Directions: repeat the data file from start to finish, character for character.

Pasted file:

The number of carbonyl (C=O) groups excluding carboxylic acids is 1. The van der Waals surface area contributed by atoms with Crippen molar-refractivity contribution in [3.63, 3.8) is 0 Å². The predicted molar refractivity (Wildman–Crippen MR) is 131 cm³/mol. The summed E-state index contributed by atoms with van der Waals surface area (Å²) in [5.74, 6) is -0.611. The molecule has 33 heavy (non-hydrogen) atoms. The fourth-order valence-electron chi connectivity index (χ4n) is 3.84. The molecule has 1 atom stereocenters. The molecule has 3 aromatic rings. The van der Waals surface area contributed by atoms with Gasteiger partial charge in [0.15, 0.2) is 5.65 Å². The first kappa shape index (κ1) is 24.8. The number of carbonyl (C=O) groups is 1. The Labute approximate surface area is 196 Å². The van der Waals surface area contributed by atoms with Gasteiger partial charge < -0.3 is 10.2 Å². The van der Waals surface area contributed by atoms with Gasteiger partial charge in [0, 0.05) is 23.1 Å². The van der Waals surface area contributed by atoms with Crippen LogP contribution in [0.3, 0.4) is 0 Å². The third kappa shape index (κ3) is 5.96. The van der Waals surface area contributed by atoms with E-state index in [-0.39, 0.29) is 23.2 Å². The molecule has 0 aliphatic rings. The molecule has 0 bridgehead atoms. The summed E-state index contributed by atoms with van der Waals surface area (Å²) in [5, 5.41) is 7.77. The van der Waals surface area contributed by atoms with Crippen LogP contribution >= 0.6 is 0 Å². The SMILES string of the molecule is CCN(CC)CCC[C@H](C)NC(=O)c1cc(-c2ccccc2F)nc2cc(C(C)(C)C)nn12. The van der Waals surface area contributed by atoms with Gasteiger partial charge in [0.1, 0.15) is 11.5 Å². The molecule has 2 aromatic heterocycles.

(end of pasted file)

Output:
The number of carbonyl (C=O) groups excluding carboxylic acids is 1. The van der Waals surface area contributed by atoms with Crippen molar-refractivity contribution in [3.63, 3.8) is 0 Å². The predicted molar refractivity (Wildman–Crippen MR) is 131 cm³/mol. The summed E-state index contributed by atoms with van der Waals surface area (Å²) in [5.74, 6) is -0.611. The molecule has 33 heavy (non-hydrogen) atoms. The fourth-order valence-electron chi connectivity index (χ4n) is 3.84. The molecule has 1 atom stereocenters. The molecule has 3 aromatic rings. The van der Waals surface area contributed by atoms with Gasteiger partial charge in [0.15, 0.2) is 5.65 Å². The first kappa shape index (κ1) is 24.8. The number of carbonyl (C=O) groups is 1. The Labute approximate surface area is 196 Å². The van der Waals surface area contributed by atoms with Gasteiger partial charge < -0.3 is 10.2 Å². The van der Waals surface area contributed by atoms with Gasteiger partial charge in [0, 0.05) is 23.1 Å². The van der Waals surface area contributed by atoms with Crippen LogP contribution in [0.3, 0.4) is 0 Å². The third kappa shape index (κ3) is 5.96. The van der Waals surface area contributed by atoms with E-state index in [-0.39, 0.29) is 23.2 Å². The molecule has 0 aliphatic rings. The molecule has 0 bridgehead atoms. The summed E-state index contributed by atoms with van der Waals surface area (Å²) in [5, 5.41) is 7.77. The van der Waals surface area contributed by atoms with Crippen LogP contribution >= 0.6 is 0 Å². The SMILES string of the molecule is CCN(CC)CCC[C@H](C)NC(=O)c1cc(-c2ccccc2F)nc2cc(C(C)(C)C)nn12. The van der Waals surface area contributed by atoms with Gasteiger partial charge in [0.1, 0.15) is 11.5 Å². The molecule has 2 aromatic heterocycles.